Samarkand – the Heart of Uzbekistan
Not far away, warm, exotic, cheap, and everyone speaks Russian. This is Samarkand – a hospitable Asian city in the heart of Uzbekistan, an amazing and original country with an ancient history.
After gaining independence in 1991, Uzbekistan renamed itself Uzbekiston. Tashkent became Toshkent and Bukhara became Bohoro. Only the ancient city of Samarkand has remained Samarkand by some miracle. This city of half million in valley of the river Zeravshan is almost 3000 years old, and during almost all this time it was considered as a key point on the Great Silk Road. Samarkand has repeatedly been the capital of the states that formed around this rich crossroads. The last time it was the chief city of the Uzbek SSR was from 1925 to 1930. After that the capital was moved to Tashkent.
Samarkand – the Heart of Uzbekistan
Timur and his team
Samarkand is inextricably linked with the name of Tamerlane, the great medieval military leader. Here they call him Emir Timur. It was Tamerlane who made Samarkand the capital of his state (and the Timurid Empire in the 15th century occupied almost all of Central Asia, the Middle East and the Caucasus) and turned it into a city of magnificent architecture, a center of education, industry, science and art. All the famous medieval buildings of the city are associated with Timur and his descendants.
In Samarkand on Registan street is the tomb of Tamerlane “Gur-Emir” – family mausoleum Timurids, who ruled here for over 100 years. In the evenings in the park next to this monumental tomb include colorful musical fountains, attracting tourists and locals here. Just a kilometer from the mausoleum stretches the city’s ceremonial square, the famous Registan architectural ensemble. There used to be the biggest university in Central Asia that consisted of three complexes of medieval educational institutions, where besides the Koran they studied mathematics, medicine and astronomy. Now these vast buildings – madrassah Ulugbek, Till Kari and Sherdor – perfectly restored, but instead of lectures, they sell souvenirs.
Timur and his team
Just off Registan Square stands the enormous Bibi-Khanum Mosque, which translates as “the eldest princess,” built in honor of Tamerlane’s chief wife. This khanum enjoyed the absolute confidence of the leader, although she did not give birth to any heir, and in general she became an elderly widow. Her role in the life of the great conqueror is not entirely clear, but, to all appearances, it was far from romantic. Rather, it was a marriage of convenience. It is not for nothing that local guides say that “bibi-khanym” actually means “madam grandmother.
Timur and his team
For many centuries, this mosque was in disrepair and by the end of the last century was almost completely destroyed – only the walls were left of it, there was no dome or minarets. All this was restored in recent years, during the independence of Uzbekistan. However, some Samarkanders are not happy with the fact that the new dome was one-third lower than the one that was built in the 15th century under Tamerlane. But even in the reduced form of the mosque is very large, and the people next to it look like ants. In the courtyard of the construction is a stone table with a stand for the Koran. It is believed that the object has the magical property of granting wishes and cures of infertility.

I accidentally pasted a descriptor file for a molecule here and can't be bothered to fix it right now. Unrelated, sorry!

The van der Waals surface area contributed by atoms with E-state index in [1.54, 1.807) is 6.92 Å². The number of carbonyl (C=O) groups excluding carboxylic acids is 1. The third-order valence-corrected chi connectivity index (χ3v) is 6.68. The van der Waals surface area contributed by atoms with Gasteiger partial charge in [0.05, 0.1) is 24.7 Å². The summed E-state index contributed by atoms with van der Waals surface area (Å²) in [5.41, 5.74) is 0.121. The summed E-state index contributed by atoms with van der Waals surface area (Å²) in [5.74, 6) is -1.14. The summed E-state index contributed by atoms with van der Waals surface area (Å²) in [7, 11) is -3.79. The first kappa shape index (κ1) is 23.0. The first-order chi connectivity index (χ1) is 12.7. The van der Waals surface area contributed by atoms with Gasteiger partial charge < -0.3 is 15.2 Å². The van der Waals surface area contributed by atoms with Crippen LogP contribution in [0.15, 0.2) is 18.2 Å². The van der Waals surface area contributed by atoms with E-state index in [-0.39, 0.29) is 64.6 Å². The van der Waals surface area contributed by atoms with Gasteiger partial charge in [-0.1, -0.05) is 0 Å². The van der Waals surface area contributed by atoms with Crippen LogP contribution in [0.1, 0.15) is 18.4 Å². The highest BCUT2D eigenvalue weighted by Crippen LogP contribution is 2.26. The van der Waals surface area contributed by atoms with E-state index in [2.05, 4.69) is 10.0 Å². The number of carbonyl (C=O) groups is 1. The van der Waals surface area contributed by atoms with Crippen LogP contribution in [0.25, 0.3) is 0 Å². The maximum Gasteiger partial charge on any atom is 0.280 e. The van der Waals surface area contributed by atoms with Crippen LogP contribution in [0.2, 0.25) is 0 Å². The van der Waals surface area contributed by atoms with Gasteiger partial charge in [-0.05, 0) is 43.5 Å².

Next to the former Islamic university is the home street of Uzbekistan’s first president, Islam Karimov – Tashkentskaya, now called after him. There is also the school where he studied. And a little further up the hill, there is another important landmark of Samarkand – the Shahi Zinda mausoleum complex. From the top of the hill there is a breathtaking view of Registan, and just below there is a whole city of ancient crypts, more like palaces. Here, under the blue domes rests Uljai Khanum – the second and most beloved wife of Timur, as well as his sister and nieces, commanders of his army and other nobles of Samarkand, and around the extensive modern burial ground, where the marble and granite lie the relatives of the president, he himself, as well as thousands of ordinary people.
Between the palace complex Registan and the city cemetery Shahi Zinda next to the mosque Bibi-Khanim is the main city market – Siab. Here it is simply called Bozor. Samarkand bozor – the second largest in the country after the Tashkent. Its colorful bustle begins just behind the high wrought iron gates, where you will be greeted by gypsy beggars and friendly currency traders – well-dressed guys with huge bundles of cash in their hands. Under the big blue awning, under the small multi-colored umbrellas and just under the hot sun is a brisk trade. Skullcaps and turbans flash by, fruit and spices smell, brocades sparkle, silk glitters and velvet gleams softly on the counters. Green apricots rubs shoulders with yellow apricots, giant strawberries – with glossy cherries. Vendors of bright Uzbek textiles put on their most beautiful, grey-bearded men on trestle beds pour vodka from teapots into bowls in the hope that the Almighty will think it’s tea.
Here you can enjoy plenty of fruit and oriental sweets, try on many robes and tubeteikas, haggle for a painted shawl, and then relax on the teahouse veranda (here it is called “choyhona”) in the center of the bazaar. From up here, sitting in the cool shade over a plate of shurpa or lagman, it is nice to watch the local boys carrying on their heads whole pyramids of hot round tortillas, Uzbek girls with carts perform complicated maneuvers among the goods spread on the ground, and the cook in a cap rushes from the meat rows with a cow’s leg under his arm.